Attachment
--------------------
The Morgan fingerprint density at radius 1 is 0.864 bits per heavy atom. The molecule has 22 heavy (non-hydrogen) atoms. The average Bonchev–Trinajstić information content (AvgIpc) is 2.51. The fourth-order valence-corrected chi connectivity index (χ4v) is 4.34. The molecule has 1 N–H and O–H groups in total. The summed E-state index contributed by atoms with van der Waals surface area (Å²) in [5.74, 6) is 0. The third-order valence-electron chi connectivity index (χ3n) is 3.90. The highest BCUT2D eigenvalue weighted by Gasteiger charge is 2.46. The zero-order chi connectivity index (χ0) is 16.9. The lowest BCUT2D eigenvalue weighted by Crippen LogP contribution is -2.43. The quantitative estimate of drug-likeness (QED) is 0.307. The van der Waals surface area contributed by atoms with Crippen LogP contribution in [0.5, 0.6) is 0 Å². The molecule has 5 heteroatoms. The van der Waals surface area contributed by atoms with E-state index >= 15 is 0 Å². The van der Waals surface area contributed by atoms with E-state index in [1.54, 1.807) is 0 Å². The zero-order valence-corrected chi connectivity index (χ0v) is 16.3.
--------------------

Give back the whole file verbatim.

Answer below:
The Morgan fingerprint density at radius 1 is 0.864 bits per heavy atom. The molecule has 22 heavy (non-hydrogen) atoms. The average Bonchev–Trinajstić information content (AvgIpc) is 2.51. The fourth-order valence-corrected chi connectivity index (χ4v) is 4.34. The molecule has 1 N–H and O–H groups in total. The summed E-state index contributed by atoms with van der Waals surface area (Å²) in [5.74, 6) is 0. The third-order valence-electron chi connectivity index (χ3n) is 3.90. The highest BCUT2D eigenvalue weighted by Gasteiger charge is 2.46. The zero-order chi connectivity index (χ0) is 16.9. The lowest BCUT2D eigenvalue weighted by Crippen LogP contribution is -2.43. The quantitative estimate of drug-likeness (QED) is 0.307. The van der Waals surface area contributed by atoms with Crippen LogP contribution in [0.5, 0.6) is 0 Å². The molecule has 5 heteroatoms. The van der Waals surface area contributed by atoms with E-state index >= 15 is 0 Å². The van der Waals surface area contributed by atoms with E-state index in [1.54, 1.807) is 0 Å². The zero-order valence-corrected chi connectivity index (χ0v) is 16.3.